Table 4: Association between tag SNPs and risk of LAA stroke

Genotypes

Cases n = 430

Controls n = 430

P value

Pcorr

Crude OR (95%CI)

Adjusted ORa (95%CI)

rs12204590

TT

422

424

0.591

1.00

1.00

AT

8

6

1.34 (0.46–3.89)

0.87 (0.27–2.78)

AA

0

0

T

852

854

0.593

1.00

A

8

6

1.37 (0.46–3.87)

rs1711972

AA

205

246

0.020

1.000

1.00

1.00

CA

184

150

0.008

1.47 (1.11–1.96)

1.50 (1.09–2.07)

CC

41

34

0.139

1.45 (0.89–2.36)

1.36 (0.78–2.37)

A

594

642

0.010

1.00

C

266

218

1.34 (1.07–1.62)

CC+CA

225

184

0.010

1.47 (1.21–1.92)

1.47 (1.09–1.99)

rs41300825

GG

350

325

0.099

1.00

1.00

CG

77

99

0.72 (0.52–1.01)

0.70 (0.48–1.02)

CC

3

6

0.46 (0.12–1.88)

0.42 (0.10–1.83)

G

777

749

0.033

1.00

C

83

111

0.72 (0.53–0.98)

CC+CG

80

105

0.038

0.71 (0.51–0.98)

0.68 (0.47–0.98)

rs732835

GG

236

220

0.494

1.00

1.00

CG

165

182

0.85 (0.64–1.12)

0.91 (0.67–1.24)

CC

29

28

0.97 (0.56–1.68)

1.21 (0.65–2.24)

G

637

622

0.414

1.00

C

223

238

0.92 (0.74–1.13)

CC+CG

194

210

0.520

0.87 (0.66–1.13)

0.94 (0.70–1.27)

rs910023

GG

248

238

0.568

1.00

1.00

GA

155

169

0.89 (0.66–1.17)

0.95 (0.70–1.31)

AA

27

23

1.13 (0.63–2.02)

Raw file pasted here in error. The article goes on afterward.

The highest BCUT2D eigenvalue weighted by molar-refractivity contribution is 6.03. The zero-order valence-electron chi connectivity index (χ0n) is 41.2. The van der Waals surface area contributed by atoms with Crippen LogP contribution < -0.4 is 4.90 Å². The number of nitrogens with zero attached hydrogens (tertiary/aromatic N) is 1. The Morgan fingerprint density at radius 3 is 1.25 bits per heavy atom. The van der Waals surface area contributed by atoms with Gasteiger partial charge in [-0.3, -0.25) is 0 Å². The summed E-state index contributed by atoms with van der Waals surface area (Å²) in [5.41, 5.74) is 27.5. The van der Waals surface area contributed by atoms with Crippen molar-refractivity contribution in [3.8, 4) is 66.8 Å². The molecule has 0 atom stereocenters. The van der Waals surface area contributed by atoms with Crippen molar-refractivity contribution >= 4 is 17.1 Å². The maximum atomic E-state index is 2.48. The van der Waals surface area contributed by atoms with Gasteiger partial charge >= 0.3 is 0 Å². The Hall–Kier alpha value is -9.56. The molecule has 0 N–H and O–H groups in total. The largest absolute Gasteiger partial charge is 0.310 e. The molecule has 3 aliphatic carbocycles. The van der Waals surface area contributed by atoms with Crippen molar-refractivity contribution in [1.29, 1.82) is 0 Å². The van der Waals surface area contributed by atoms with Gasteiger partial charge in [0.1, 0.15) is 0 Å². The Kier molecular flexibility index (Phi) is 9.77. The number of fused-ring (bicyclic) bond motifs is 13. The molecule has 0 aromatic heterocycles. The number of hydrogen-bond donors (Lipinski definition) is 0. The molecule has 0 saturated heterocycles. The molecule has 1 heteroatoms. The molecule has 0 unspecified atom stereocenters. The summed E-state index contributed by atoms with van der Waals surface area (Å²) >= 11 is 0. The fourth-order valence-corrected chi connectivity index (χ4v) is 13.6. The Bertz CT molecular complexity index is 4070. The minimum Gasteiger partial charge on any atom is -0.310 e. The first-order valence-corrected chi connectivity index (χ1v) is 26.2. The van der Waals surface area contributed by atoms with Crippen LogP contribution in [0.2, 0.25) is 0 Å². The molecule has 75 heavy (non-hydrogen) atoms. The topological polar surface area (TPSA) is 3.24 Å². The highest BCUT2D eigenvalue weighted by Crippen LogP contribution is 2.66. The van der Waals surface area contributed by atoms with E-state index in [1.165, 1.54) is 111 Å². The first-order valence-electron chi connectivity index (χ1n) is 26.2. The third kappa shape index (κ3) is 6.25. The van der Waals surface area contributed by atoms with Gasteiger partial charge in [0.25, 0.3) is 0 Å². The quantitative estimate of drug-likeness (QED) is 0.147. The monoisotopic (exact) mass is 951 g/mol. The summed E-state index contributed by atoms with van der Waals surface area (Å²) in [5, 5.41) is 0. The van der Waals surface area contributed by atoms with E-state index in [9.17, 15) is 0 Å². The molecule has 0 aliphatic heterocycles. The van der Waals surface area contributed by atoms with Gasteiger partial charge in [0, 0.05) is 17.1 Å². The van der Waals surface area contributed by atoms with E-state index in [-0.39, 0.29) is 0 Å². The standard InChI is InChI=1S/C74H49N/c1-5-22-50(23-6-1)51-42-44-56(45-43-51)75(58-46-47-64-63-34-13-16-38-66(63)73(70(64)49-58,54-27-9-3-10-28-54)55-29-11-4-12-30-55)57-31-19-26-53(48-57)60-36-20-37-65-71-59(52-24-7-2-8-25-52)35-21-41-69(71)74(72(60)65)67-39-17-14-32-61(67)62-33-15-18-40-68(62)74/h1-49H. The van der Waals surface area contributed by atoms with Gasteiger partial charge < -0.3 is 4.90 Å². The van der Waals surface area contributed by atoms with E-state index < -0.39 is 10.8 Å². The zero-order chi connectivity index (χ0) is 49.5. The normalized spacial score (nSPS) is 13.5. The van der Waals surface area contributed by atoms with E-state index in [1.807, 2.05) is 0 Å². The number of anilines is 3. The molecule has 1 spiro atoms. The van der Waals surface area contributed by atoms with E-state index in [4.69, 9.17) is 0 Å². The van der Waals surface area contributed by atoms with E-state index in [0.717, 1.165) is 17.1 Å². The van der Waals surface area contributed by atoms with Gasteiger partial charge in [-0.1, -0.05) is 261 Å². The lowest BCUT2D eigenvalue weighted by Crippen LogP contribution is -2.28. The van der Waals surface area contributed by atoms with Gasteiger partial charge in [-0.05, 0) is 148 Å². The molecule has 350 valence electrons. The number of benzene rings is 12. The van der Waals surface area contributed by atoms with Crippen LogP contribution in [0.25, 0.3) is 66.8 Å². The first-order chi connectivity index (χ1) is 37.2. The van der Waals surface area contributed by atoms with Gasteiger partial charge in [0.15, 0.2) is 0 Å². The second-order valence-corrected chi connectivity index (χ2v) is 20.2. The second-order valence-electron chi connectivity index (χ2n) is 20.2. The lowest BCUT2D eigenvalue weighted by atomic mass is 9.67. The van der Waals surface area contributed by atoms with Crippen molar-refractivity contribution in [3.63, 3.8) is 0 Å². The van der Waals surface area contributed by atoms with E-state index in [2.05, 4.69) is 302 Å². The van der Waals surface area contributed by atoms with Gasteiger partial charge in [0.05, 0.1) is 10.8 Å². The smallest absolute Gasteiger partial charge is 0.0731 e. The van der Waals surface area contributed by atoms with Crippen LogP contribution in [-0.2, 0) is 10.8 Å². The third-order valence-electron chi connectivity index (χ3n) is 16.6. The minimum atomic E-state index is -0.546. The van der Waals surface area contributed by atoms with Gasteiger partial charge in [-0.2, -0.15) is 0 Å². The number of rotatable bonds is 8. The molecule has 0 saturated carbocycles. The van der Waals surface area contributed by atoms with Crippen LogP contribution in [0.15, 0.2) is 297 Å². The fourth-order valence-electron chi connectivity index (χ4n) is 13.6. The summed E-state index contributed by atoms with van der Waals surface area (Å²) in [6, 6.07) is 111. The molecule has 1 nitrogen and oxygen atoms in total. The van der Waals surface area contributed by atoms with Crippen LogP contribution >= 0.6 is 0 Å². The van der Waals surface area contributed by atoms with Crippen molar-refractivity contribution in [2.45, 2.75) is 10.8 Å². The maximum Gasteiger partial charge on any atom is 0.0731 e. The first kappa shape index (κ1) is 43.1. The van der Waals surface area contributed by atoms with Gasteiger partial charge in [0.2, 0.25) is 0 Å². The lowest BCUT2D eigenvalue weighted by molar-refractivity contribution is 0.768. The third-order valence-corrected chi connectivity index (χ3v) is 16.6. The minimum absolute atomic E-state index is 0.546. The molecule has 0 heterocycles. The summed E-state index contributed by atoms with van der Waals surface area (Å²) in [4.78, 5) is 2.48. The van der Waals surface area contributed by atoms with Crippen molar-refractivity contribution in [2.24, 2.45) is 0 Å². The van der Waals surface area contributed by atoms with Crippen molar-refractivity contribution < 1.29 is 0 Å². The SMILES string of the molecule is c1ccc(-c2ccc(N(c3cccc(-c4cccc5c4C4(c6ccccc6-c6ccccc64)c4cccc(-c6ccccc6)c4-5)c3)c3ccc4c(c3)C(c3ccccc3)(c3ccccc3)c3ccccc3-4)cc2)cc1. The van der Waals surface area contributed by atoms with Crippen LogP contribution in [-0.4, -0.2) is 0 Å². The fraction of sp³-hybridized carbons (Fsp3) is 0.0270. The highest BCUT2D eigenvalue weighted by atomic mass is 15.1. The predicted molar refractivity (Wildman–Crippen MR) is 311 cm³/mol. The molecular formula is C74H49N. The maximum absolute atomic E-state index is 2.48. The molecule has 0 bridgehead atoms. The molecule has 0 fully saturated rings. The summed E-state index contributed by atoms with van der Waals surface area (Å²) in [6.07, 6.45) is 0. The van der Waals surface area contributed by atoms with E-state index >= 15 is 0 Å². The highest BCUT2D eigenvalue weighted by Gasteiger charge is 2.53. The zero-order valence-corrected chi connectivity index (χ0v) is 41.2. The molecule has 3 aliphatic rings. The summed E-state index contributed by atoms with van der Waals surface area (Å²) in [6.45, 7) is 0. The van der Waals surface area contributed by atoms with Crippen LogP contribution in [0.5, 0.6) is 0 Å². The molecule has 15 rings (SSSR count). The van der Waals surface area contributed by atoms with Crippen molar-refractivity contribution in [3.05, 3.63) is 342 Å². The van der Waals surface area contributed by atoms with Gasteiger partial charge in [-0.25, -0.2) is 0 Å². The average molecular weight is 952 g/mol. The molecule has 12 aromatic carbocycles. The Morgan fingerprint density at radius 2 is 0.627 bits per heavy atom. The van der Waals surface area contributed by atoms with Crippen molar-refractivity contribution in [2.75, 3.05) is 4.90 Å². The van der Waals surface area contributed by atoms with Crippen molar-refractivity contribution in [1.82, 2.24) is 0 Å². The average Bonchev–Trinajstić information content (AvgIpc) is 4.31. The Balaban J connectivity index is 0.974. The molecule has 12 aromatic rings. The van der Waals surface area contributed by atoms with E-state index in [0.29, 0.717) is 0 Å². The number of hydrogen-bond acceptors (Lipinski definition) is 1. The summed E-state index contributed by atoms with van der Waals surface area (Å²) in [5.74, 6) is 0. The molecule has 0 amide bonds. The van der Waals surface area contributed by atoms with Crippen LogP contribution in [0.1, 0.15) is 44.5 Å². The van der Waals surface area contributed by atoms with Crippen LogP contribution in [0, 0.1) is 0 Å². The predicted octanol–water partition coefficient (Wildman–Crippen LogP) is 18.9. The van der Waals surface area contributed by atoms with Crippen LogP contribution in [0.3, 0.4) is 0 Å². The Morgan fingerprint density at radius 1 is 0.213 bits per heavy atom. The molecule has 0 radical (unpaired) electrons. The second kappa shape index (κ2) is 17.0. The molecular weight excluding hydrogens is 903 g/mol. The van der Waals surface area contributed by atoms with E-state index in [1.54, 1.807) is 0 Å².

1.44 (0.75–2.78)

G

651

645

0.758

1.00

A

209

215

0.97 (0.78–1.20)

AA+GA

182

192

0.492

0.91 (0.70–1.19)

1.01 (0.74–1.36)

CI confidence interval, OR odds ratio.

a Adjusted for age, sex, hypertension, diabetes mellitus, hyperlipidemia, and smoking.

Pcorr corrected P value by Bonferroni correction.

Table 5: Association between tag SNPs and risk of SVD stroke

Genotypes

Cases n = 373

Controls n = 373

P value

Crude OR (95%CI)

Adjusted ORa (95%CI)

rs12204590

TT

364

367

0.437

1.00

1.00

AT

9

6

1.51 (0.53–4.29)

1.27 (0.39–4.09)

AA

0

0

T

737

740

0.178

1.00

A

9

6

2.25 (0.69–7.35)

rs1711972

AA

200

211

0.231

1.00

1.00

CA

151

132

1.22 (0.90–1.65)

1.32 (0.95–1.85)

CC

22

30

0.77 (0.43–1.39)

0.92 (0.48–1.75)

A

551

554

0.859

1.00

C

195

192

1.02 (0.81–1.29)

CC+CA

173

162

0.418

1.13 (0.84–1.50)

1.25 (0.91–1.72)

rs41300825

GG

292

279

0.688

1.00

1.00

CG

77

88

0.89 (0.63–1.26)

0.81 (0.55–1.19)

CC

4

6

0.68 (0.19–2.43)

0.67 (0.16–2.77)

G

661

646

0.239

1.00

C

85

100

0.83 (0.61–1.13)

CC+CG

81

94

0.262

0.82 (0.59–1.16)

0.80 (0.55–1.16)

rs732835

GG

182

192

0.705

1.00

1.00

CG

164

158

1.10 (0.81–1.48)

1.10 (0.79–1.54)

CC

27

23

1.24 (0.69–2.24)

1.45 (0.75–2.79)

G

528

542

0.421

1.00

C

218

204

1.10 (0.88–1.40)

CC+CG

191

181

0.464

1.13 (0.84–1.48)

1.14 (0.83–1.57)

rs910023

GG

199

205

0.715

1.00

1.00

GA

150

149

1.04 (0.77–1.40)

1.05 (0.76–1.46)

AA

24

19

1.30 (0.69–2.45)

1,48 (0.73–2.99)